Tag Archives: Dr Kristi Miller

Bring Salmon Farms On Land

By Roy L Hales

Canada’s $2 billion Aquaculture industry is embroiled in controversy. While there may be some debate as to whether wild salmon spread more infections to British Columbia’s penned stock or vice versa,1 there have been incidents like the Queen Charlotte Strait’s 2015 sea lice epidemic.2 On May 20, 2016, Dr Kristi Miller, from Fisheries and Oceans Canada, announced that there is “a potential Heart and Skeletal Muscle Inflammation (HSMI) in farmed Atlantic salmon samples” collected from a aquaculture facility off the coast of Vancouver Island. In Norway, where HSMI is more common, this disease is “associated with generally low mortality on farms, generally between 0 to 20%.”3 The stress (and thus mortality rate) is undoubtedly greater on wild salmon, which need to capture prey, escape predators and swim upstream to spawn. So, acting on behalf of marine biologist Alexandra Morton, ECOjustice is suing Canada’s Ministry of Fisheries for putting wild salmon at risk. Some argue the best answer is to bring salmon farms on land.

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Show 3 footnotes

  1. Marine Harvest Canada’s (MHC)studies show that the prevalence of sea lice in wild salmon stocks is unaffected by the presence, or absence, of fish farms. Katherine Dolmage, MHC’s Certification Officer, claims that wild salmon definitely spread sea lice to fish farms in the fall, but data showing that fish farms infect smolts when they swim out to the ocean, in the spring, is not conclusive. Anti-fish farm biologist Alexandra Morton emailed me that these studies are bogus, but did not explain why.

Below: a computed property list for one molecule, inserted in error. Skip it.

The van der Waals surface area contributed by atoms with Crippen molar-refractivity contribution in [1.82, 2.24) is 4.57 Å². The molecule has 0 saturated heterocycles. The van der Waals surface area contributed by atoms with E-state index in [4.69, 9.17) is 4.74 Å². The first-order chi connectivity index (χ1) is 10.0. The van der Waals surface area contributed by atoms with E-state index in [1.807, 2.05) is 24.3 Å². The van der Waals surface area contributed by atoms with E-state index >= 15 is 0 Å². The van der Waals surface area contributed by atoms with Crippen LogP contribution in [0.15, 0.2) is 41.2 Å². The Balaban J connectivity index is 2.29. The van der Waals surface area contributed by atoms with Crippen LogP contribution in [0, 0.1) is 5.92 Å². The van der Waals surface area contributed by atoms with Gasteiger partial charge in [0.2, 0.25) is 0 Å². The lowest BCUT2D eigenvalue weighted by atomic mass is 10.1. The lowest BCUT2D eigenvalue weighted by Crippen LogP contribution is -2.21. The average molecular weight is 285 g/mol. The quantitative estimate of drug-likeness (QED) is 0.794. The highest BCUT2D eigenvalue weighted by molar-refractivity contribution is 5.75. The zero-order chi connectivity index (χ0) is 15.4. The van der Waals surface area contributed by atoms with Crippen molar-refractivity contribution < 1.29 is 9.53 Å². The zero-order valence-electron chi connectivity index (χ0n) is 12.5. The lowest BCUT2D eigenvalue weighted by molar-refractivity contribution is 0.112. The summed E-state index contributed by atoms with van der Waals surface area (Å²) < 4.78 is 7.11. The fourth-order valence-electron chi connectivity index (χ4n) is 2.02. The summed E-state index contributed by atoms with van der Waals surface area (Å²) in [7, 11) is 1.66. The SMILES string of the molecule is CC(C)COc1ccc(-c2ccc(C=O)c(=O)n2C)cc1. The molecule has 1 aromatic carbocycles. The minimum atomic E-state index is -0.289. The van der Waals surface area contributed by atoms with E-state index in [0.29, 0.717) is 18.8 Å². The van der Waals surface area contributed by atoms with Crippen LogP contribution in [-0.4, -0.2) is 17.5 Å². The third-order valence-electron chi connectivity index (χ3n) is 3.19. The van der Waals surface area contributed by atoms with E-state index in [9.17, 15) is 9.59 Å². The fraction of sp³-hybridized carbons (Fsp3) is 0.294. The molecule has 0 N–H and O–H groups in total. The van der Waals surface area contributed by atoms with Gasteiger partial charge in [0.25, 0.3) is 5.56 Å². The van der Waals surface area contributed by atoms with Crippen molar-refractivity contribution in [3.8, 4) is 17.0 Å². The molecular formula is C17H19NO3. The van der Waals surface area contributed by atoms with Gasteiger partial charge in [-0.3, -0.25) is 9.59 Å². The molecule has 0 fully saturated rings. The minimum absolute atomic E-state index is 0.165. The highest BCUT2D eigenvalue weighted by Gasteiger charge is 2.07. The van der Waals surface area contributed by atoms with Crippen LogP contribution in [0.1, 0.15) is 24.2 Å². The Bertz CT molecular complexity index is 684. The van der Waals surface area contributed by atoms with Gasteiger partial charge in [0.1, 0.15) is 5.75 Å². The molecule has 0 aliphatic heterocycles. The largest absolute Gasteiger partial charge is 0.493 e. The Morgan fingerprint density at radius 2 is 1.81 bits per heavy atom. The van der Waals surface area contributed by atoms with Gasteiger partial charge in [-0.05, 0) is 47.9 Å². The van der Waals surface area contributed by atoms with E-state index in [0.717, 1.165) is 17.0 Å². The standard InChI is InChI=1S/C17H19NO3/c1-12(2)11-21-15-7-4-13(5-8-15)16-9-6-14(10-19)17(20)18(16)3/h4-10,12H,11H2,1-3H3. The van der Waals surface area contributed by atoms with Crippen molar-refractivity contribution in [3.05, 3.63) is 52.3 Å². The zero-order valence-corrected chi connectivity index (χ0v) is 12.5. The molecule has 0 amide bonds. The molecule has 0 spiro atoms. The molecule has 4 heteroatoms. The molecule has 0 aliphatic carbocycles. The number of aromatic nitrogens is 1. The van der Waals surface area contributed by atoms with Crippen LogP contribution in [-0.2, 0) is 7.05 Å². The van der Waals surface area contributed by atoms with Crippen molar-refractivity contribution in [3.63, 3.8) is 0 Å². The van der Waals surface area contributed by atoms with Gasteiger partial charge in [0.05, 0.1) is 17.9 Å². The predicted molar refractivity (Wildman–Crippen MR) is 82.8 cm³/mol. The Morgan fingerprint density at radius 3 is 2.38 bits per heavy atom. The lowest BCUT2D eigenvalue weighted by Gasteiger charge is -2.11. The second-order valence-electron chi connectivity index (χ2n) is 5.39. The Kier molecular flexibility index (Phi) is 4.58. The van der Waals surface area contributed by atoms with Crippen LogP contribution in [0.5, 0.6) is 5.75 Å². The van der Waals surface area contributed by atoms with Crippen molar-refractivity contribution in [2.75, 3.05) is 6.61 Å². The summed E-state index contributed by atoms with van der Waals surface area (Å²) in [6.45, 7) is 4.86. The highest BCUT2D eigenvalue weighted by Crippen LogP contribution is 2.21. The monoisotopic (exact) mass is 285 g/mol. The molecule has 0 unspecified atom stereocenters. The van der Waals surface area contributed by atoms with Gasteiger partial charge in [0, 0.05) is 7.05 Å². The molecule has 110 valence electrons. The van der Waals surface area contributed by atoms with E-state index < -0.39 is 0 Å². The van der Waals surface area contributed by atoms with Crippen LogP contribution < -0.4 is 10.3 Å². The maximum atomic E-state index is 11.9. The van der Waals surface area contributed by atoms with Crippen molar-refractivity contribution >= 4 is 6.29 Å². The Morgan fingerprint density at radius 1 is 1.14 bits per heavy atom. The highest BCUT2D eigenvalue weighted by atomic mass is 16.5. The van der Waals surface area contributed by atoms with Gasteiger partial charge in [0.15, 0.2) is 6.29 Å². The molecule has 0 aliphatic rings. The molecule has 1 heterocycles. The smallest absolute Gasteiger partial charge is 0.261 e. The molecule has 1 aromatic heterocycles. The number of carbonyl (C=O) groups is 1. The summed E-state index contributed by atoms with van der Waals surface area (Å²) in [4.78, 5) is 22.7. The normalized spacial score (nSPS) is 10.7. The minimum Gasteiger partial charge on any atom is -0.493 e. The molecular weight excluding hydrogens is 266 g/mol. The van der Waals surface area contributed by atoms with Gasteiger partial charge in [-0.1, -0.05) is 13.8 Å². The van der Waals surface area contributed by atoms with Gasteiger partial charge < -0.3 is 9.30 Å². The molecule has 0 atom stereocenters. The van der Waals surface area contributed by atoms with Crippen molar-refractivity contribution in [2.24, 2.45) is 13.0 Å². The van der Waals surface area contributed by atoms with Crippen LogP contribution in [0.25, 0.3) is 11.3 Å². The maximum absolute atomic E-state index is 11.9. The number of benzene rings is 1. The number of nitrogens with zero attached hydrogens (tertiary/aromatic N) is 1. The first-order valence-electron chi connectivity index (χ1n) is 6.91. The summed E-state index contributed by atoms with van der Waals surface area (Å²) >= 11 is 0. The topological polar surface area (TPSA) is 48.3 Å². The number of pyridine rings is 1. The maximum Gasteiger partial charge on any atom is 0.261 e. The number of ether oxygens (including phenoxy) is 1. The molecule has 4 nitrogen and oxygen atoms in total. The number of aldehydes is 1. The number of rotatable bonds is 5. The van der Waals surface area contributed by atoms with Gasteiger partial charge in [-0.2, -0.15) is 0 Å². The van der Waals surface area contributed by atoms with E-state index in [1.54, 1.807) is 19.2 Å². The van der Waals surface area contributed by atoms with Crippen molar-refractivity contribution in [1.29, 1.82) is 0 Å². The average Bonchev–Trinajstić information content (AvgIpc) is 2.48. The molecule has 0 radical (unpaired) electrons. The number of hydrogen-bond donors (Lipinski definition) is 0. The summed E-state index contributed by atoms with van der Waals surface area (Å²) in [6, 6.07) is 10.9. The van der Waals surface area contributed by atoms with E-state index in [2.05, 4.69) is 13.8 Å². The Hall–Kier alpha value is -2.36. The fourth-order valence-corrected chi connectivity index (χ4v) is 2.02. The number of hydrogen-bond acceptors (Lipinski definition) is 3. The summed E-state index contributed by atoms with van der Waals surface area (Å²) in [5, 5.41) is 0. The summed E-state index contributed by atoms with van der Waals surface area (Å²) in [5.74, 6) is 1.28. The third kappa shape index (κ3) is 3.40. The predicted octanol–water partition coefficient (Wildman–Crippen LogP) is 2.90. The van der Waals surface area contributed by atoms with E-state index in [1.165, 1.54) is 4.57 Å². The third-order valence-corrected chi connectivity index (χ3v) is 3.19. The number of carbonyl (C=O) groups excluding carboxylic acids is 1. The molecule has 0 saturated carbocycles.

2. In a 2015 interview, Morton conceded (starts 7:39 in podcast) that the fish farm’s delousing procedure “worked very well for seven years” prior to 2015. MHC is now beefing up their preventative measures with a 75-metre “freshwater well boat,” to give fresh water cleansing baths to their salmon twice a year.
  3.  Press release from Fisheries and Oceans Canada; According to Marine Harvest’s Integrated Annual Report 2015, from Norway, HSMI is listed third in the “Main causes of reduced survival” graph on page 68; Ironically: though HSMI is specifically mentioned in Norway’s Region West, this was also “the most profitable (fish farming) region in Norway in 2015” p 55

Fighting for the Future of BC’s Fisheries

By Roy L Hales

As many as 70 million sockeye salmon  may return to the Fraser this year. These numbers have not been seen for decades and are quite a stark contrast to 1.6 million catch that sparked the Cohen commission a few years ago. That was when Dr Kristi Miller, head of Molecular Genetics at the Department of Fisheries and Ocean’s (DFO) Pacific Biological Station, testified that a  ‘viral signature’ of a disease  was contributing to as high as 90% pre-spawn mortality in returning Fraser sockeye. One of the reasons there is so much hope for this year, is the returning 2010 run were not infected. But, according to biologist Alexandra Morton, the real key to fighting for the future of BC’s fisheries is Dr Kristi Miller’s lab in Nanaimo.
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What is Killing BC’s Wild Salmon?

The ECOreport gives a distillation of evidences from “Salmon Confidential Documentary, ” What is Killing BC’s Wild Salmon?

By Roy L  Hales

Anyone simply looking for evidence that salmon farms could be infecting wild salmon will find enough five minutes into Twyla Roscovich’s documentary “Salmon Confidential Documentary.” The evidence is laid so convincingly that one is tempted to turn the video off. That would be a mistake. Salmon Confidential Documentary follows biologist Alexandra Morton, as she seeks the cause of the massive salmon die-offs before they can spawn. As she gets closer to the answer, the question becomes why is the Department of Fisheries and Oceans not doing something about it?
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